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Coca Cola Bottling Co Of Los Angeles

BUSINESS
October 18, 2001 | LISA GIRION, TIMES STAFF WRITER
Three Coca-Cola bottling companies agreed Wednesday to pay $20.2 million to 1,100 route salesmen in California to compensate them for back overtime in a settlement that is expected to fuel a spate of similar lawsuits in the state against companies with outside sales forces. The Coke settlement is the latest in a string of victories in overtime lawsuits filed by white-collar workers, who until now primarily have been managers and administrators.
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CALIFORNIA | LOCAL
January 27, 1994 | ELAINE TASSY, TIMES STAFF WRITER
Elizabeth Benson Kemp, who was active in raising funds for artistic, political and social service organizations, died at home Sunday in Laguna Beach. She was 63. Mrs. Kemp, the sister-in-law of Jack Kemp, secretary of Housing and Urban Development during the Bush Administration, was a founding member of Angels of the Arts, a group that raises funds for the Orange County Performing Arts Center.
CALIFORNIA | LOCAL
May 4, 2006 | From Times Staff and Wire Reports
Thomas P. Kemp, former chairman and chief executive of Coca-Cola Bottling Co. of Los Angeles and former president of Beatrice/Hunt-Wesson Foods, has died. He was 75. Kemp, a brother of former NFL star, congressman and secretary of Housing and Urban Development Jack Kemp, died April 26 of an apparent heart attack while swimming at a pool in Laguna Beach, said his daughter Anne Kemp Hummel.
BUSINESS
January 12, 1987 | JUBE SHIVER Jr., Times Staff Writer
The bottles of Canada Dry and Coca-Cola resemble cars on a crowded freeway as they careen, at nearly 12,000 containers an hour, along a 16-inch-wide steel track inside the downtown plant of Coca-Cola Bottling Co. of Los Angeles. At a time when many other industries--automobile, steel and food canning--are retooling or retrenching in the face of foreign competition, the beverage industry keeps chugging along--bolstered by the world's seeming insatiable thirst for soft drinks.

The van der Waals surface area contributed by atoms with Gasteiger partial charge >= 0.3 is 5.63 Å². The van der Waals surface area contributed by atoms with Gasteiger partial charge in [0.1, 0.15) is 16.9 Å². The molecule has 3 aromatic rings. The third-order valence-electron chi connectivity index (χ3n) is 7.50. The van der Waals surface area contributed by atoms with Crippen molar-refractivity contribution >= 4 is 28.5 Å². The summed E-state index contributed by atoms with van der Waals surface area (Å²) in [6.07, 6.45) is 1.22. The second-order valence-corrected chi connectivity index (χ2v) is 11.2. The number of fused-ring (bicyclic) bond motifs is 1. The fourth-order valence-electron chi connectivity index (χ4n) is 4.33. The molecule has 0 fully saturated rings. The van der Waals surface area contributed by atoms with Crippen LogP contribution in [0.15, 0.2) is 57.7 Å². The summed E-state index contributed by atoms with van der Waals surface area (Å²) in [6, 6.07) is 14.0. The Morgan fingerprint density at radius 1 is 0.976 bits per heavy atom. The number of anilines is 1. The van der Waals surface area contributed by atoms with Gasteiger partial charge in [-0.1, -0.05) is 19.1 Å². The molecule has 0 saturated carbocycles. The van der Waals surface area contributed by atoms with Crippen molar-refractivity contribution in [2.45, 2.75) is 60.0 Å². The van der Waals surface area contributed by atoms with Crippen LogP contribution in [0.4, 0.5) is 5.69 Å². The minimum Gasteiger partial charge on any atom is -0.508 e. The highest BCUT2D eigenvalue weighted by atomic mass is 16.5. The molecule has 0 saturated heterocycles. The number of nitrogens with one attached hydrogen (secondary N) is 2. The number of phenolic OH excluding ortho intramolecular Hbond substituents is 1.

NEWS
November 28, 1991 | BETTY GOODWIN, SPECIAL TO THE TIMES
It was definitely family night when the Coca-Cola family, as employees of the soft drink company like to call themselves, got together to honor not another rock star or wealthy philanthropist but members of two middle-class families. "These people here are progressive. They work hard, are part of the American fabric and are doing everything good," said Coke's Lucille Boswell. "You don't hear about them, but they do struggle and do survive."
CALIFORNIA | LOCAL
March 13, 1986 | JANNY SCOTT, Times Staff Writer
The brief hospitalization Wednesday of a Marine after he drank a quarter of a can of Coca-Cola Classic at Camp Pendleton prompted the soft drink firm to take the remaining contents of the can for testing and the Marine Corps to withdraw all other cans from sale at the base. Lance Cpl. Jose Acosta, 24, was treated for vomiting Wednesday morning at the Camp Pendleton hospital after drinking a quarter of a can of Classic Coke from a vending machine near his barracks, Gunnery Sgt.
ENTERTAINMENT
March 18, 1991 | DAVID J. FOX, TIMES STAFF WRITER
Japanese film director Akira Kurosawa and the two individuals who first raised the issue of discrimination in the casting for the Broadway production of "Miss Saigon" will be honored tonight by the Assn. of Asian Pacific American Artists during its annual media awards ceremonies at the Beverly Hilton Hotel.
CALIFORNIA | LOCAL
May 27, 1994 | JULIO MORAN, TIMES STAFF WRITER
It began as a simple question about Latinos by the daughter of Los Angeles School Board member Victoria Castro: "Why don't we have leaders like Martin Luther King?" The end result was 450 entries from students throughout the Los Angeles Unified School District for the first Cesar Chavez Essay/Poetry Contest.
NATIONAL
January 6, 2007 | David G. Savage, Times Staff Writer
The Supreme Court agreed Friday to referee a high school sports dispute over whether coaches have a free-speech right to recruit athletes from other schools. Last year, a federal appeals court threw out a $3,000 fine and a two-year suspension given to a Tennessee high school football powerhouse whose coach was accused of violating the state's anti-recruiting rule, which is similar to regulations around the country.
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